Messianic Vision of the Pentateuch
For over two millennia, the Old Testament has been a heavily contested text (Jer 8:8), and the heart of this debate concerns its witness to Christ (or “Messiah”) and the new covenant. Is the OT a document of the “old covenant,” focusing on the Sinai/Deuteronomic law? What then of its direct predictions of a “new covenant” (e.g., Jer 31:31-34) and of a suffering Messiah (Is 52:13-53:12)? As such, does the OT bear a coherent message with respect to Christ and the Sinai/Deuteronomic law? Modern scholarship often asks additional questions: does the OT bear direct prophetic witness to an eschatological Messiah, or is its message confined to its historical circumstances in the ancient near East? How much could (and did) the authors of the OT know about a coming Messiah?
Jesus, Paul, and Apollos on the OT’s Witness to Christ
Jesus himself was involved in this sometimes-heated controversy. Whereas Jews who rejected him often cited his (apparent) breaking of the OT Sabbath law as clear evidence that he was not the Messiah (John 9:16; cf. 5:16, 18; 7:21-23), Jesus boldly declared that these same (OT) “Scriptures … bear witness of me” (John 5:39) and that “Moses … wrote about me” (John 5:46). Taking it a step further, Jesus even declared that Moses, this great lawgiver-prophet to whom his opponents were so passionately devoted (John 9:28), would accuse them before the Father for misunderstanding and disbelieving his writings, i.e., the Pentateuch (John 5:45-47). Jesus was certainly aware that the Pentateuch gives extensive attention to the Sinai/Deuteronomic law (John 7:19), but the Pentateuch is more than its laws (e.g., Genesis). Indeed, Jesus holds readers accountable for recognizing the Pentateuch’s testimony to the Messiah (cf. Luke 24:25). Moreover, Jesus’ characterization of Moses as an accuser suggests that Jesus understood this prophetic Messianic testimony as a central part of the Pentateuch’s authorially intended message.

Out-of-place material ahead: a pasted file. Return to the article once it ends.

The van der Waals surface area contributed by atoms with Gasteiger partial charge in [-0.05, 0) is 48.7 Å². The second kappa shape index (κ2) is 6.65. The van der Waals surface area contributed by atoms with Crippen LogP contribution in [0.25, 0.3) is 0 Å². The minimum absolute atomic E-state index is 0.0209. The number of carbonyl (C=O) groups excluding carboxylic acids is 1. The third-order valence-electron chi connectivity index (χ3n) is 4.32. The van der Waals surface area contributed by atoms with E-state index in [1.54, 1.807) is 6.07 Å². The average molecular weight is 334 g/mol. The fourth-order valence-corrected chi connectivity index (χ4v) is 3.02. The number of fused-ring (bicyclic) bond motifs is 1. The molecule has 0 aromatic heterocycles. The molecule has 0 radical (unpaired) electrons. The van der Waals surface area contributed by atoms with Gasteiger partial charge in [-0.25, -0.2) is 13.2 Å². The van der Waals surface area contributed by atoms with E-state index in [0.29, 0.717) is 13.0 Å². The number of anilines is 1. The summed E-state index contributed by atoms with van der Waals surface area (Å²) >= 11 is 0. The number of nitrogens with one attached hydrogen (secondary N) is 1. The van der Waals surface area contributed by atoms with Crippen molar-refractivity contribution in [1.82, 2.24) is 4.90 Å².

Within this stream of interpretation authorized by Jesus himself, Paul in a Thessalonian synagogue “reasoned with them from the [OT] Scriptures, explaining and demonstrating that it was necessary for the Christ to suffer and to rise from the dead, and saying, ‘This Jesus, whom I proclaim to you, is the Christ” (Acts 17:2-3). This passage implies that Paul was able to derive a Christology from the OT itself, even one that included the Messiah’s suffering, death, and resurrection (cf. 1 Cor 15:3-4). Jesus, he argued, fits the OT’s profile of the Messiah and so should receive the worship and allegiance of all the earth. When before Agrippa, Paul reiterated that Christ’s suffering and resurrection were “nothing but what the prophets and Moses said would happen” (Acts 26:22-23). Relatedly, Apollos “vigorously refuted the Jews in public, proving through the Scriptures Jesus to be the Christ” (Acts 18:28). Given Paul’s background as a Pharisee trained under the respected Gamaliel (Acts 5:34; 22:3; 23:6), both his previous understanding of the OT had been overhauled, and his new and improved way of understanding the OT had to (and did) stand up to verification and counterarguments. Indeed, the Berean Jews are commended in Acts 17:11 for “examining the Scriptures daily” to see if Paul’s preaching was in accordance with the OT. When these passages in Acts are viewed together with Luke 24:25-27, 44 (cf. 16:31), it seems that the author Luke himself also held to and emphasized the intrinsic Messianic meaning of the OT.
Believers Today and the OT’s Witness to Christ